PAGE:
The grit for this little pearl came from this Tweet from a local and active blogger, Shai Coggins about offering one of her blogs for sale:
after which ensued a discussion via Twitter that involved myself (@aqualung) Oli Young (@oliyoung) and Shai (@shaicoggins) around determining the value in blogs.
My query: was a blog worth much without the originating author? Oli's point: "it's not just the author, it's the subject and the community". Shai's thought: "Certain blogs may seem to have their authors tied 2 the blog. But, there are those that're more abt the topic/content- not author."
Thinking about this kept me awake for quite a while, and I came to the conclusion (i.e. I fell asleep) that blogs fall somewhere along a continuum between topic-centric and author-centric. Note – i don't think there's any hard delineation between the two, and having a topic-focussed blog doesn't mean the author sucks, or vice-versa.
But it did occur to me that topic-centric blogs seem more likely to be monetised in some way, and were also likely to feature multiple authors – possibly to deliberately de-emphasise any single personality involved (yes I know there are plenty of single-topic, single author blogs that aren't monetised in anyway – I'm talking impressions here).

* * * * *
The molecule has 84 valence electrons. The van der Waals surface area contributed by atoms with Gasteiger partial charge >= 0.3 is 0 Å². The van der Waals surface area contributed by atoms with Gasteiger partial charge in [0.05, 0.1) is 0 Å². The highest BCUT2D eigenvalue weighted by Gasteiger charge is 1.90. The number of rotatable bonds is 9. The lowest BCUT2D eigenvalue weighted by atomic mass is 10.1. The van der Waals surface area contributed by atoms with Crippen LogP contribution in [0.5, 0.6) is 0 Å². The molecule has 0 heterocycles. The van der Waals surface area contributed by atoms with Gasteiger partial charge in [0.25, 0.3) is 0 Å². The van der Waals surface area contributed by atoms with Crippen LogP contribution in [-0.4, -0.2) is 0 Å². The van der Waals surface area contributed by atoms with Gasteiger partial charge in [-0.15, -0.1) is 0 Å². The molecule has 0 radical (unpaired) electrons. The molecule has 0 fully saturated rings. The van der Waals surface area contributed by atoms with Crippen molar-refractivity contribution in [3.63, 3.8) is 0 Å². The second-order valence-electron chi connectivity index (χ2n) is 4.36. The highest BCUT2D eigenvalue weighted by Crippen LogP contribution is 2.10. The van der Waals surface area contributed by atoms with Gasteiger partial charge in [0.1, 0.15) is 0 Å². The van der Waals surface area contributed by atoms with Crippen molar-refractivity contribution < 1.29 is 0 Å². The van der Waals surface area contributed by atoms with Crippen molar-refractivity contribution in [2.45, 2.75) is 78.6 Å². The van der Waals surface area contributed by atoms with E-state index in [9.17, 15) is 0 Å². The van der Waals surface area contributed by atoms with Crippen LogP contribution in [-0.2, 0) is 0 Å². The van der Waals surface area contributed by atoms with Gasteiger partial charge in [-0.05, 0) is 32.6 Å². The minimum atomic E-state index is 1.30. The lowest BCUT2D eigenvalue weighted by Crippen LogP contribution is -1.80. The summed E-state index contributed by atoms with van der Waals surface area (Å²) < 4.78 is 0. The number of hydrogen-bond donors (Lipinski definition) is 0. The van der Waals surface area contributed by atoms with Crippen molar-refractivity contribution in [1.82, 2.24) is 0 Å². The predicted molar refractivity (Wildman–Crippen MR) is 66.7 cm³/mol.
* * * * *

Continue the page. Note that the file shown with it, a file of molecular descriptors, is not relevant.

The corollary is that monetised blogs (and especially blogs that can be sold) should probably focus on a relatively narrow range of topics and be multi-author. This not only keeps a steady flow of posting, it also builds value around the topic(s) rather than the individual so that the departure of an author is more easily survived. This applies not only to blogs selling ads or similar, but to blogs which indirectly support a business – the Redmonk blogs (while being very individual) serve to build the company's community/brand/reputation etc.
Personally, I'll admit to following authors rather than topics, even for James, Stephen and Cote. I have a few subscriptions to topics, mainly professional interest things like Enterprise/IT architecture and SOA/BPM, but even there I tend to only read those where I like the author's style and reasoning.
Warning: being in my feed reader probably means your blog won't make much money for you … but then I've always been a subscriber to Doc Searl's tenet that you get value from blogging "because of, not with" – you won't get rich in a hurry, but you can build long-term value.
BTW – if you want to know how Shai goes with the sale, she's tracking the process right there on the blog.